Booming motorcycle taxi business in Blantyre puts people at risk.

The booming of motorcycle taxi business in Blantyre puts lives of people at danger.

According to a snap survey which radio Islam conducted in Blantyre’s populous Bangwe Township and Limbe where motorcycles are plying the trade, many of them are unregistered with most of the riders unqualified.

However, Blantyre city council has expressed ignorance of the existence of the motorcycle taxis in the city.

Passing through Bangwe-Mvula road, the motorcycle taxis are busy picking and dropping passengers in one of Blantyre’s most populous township of Bangwe.

With many of the riders unqualified, there has been an increase in the number of accidents, with two accidents noted in just two days.

Speaking to radio Islam, Chairperson of motorcycle Transporters at Mvula Felix Chiwanda confirmed that many of the members are unqualified whilst their motorcycles are also not registered with the road traffic department.

Chiwanda however said “it is becoming difficult to control the riders as their advice falls on deaf ears since many of them focus on making profits.”

Speaking to this radio, a police officer at Mvula police unit, who spoke on condition of anonymity, said police in the area are yet to make agreements with the bicycle taxi operators.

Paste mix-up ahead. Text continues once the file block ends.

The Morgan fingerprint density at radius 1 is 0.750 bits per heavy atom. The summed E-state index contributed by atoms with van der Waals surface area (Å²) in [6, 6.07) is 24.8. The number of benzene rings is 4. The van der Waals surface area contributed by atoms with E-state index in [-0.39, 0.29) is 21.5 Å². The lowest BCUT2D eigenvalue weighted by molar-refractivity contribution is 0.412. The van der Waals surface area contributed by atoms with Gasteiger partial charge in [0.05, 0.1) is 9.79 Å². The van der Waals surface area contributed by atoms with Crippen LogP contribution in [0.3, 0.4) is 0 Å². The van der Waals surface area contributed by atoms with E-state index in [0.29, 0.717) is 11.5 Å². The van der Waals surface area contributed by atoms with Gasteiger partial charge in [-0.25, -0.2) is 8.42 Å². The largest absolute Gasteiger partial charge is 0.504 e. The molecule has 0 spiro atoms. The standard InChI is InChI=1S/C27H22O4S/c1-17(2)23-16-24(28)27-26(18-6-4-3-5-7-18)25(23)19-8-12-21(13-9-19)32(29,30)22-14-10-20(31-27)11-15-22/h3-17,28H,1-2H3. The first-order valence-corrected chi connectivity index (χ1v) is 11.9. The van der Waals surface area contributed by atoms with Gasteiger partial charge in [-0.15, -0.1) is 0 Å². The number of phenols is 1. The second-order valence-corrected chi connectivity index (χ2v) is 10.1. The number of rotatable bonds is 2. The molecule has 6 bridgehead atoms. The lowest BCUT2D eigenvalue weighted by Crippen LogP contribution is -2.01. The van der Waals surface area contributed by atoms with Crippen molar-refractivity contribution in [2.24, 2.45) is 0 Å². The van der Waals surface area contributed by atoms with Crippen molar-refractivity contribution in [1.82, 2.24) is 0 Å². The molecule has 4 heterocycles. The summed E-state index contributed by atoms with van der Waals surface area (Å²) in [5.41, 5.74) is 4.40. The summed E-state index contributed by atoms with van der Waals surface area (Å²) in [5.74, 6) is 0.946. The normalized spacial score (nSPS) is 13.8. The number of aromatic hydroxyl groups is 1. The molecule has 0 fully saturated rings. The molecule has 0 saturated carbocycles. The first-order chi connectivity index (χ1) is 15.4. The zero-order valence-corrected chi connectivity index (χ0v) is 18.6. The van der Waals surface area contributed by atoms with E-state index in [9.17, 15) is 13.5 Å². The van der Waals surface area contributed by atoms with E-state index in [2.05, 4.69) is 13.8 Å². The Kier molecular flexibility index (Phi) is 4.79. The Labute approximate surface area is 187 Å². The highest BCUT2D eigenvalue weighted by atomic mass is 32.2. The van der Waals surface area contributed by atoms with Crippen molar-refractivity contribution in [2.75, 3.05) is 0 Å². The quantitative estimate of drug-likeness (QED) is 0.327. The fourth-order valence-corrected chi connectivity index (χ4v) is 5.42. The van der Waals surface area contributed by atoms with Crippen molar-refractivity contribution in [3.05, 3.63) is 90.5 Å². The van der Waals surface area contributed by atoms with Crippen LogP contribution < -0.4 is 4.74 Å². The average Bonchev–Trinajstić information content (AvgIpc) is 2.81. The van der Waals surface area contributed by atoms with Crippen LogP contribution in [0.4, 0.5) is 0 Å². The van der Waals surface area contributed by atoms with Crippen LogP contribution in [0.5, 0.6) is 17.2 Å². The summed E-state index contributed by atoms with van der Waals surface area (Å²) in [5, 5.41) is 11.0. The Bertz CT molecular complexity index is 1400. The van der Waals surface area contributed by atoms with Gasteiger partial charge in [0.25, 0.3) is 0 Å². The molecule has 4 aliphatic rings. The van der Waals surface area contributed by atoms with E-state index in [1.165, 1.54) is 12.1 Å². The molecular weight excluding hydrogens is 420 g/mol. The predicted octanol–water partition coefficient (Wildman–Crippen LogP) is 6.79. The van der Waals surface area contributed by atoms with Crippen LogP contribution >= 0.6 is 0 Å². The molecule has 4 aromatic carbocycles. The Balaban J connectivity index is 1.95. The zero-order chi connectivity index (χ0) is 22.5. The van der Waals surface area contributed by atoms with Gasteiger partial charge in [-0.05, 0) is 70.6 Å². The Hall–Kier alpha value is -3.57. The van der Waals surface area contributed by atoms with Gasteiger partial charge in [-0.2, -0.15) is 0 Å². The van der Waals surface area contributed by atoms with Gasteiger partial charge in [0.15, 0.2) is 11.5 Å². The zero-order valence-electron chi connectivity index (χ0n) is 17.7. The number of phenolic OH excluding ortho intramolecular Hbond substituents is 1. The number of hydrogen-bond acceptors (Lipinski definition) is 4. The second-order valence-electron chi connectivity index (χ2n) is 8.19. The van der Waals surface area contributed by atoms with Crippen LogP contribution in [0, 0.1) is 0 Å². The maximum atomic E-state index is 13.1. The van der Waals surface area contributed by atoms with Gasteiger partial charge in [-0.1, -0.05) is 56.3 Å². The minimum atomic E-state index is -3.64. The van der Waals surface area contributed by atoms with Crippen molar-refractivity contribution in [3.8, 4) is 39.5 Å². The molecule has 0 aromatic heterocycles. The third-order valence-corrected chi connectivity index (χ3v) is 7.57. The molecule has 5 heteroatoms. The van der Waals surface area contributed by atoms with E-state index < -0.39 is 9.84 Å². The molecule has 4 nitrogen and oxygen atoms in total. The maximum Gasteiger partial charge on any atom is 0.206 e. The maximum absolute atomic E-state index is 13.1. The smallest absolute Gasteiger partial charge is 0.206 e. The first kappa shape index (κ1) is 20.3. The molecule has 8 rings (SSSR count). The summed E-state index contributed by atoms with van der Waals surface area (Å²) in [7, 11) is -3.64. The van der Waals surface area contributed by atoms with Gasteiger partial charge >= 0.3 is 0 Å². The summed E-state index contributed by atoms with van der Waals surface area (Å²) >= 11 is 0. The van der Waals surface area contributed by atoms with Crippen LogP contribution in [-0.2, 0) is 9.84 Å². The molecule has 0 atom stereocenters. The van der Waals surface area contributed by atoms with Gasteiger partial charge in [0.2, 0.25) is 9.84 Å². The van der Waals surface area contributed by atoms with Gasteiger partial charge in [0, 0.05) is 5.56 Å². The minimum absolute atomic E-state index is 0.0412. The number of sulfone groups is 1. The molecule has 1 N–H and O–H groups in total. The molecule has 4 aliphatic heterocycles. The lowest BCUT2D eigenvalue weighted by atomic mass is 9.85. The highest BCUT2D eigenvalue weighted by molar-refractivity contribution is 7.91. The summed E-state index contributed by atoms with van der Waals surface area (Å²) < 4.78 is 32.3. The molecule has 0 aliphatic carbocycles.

The police officer said “it’s challenging to control the situation because there are instances where police have fallen victim to mobs if they attempt to rectify problems caused by the motorcycle transporters.”

He added two of the motorcycle transporters have been arrested for using the motorcycles to steal.

Chairperson of Limbe motorcycle operators Victor Kuseliwa said they are not registered with Blantyre city council.

He added police is aware that they are operating in Limbe.

However, public relations officer for Blantyre city council Anthony Kasunda said there are no motorcycle transporters in the city.

But Principle road traffic officer Joseph Chisamba said “we punish motorcycle transporters who do not have licenses and helmets.”

It remains to be seen whether the council will move in to regulate the booming motorcycle business in the township.

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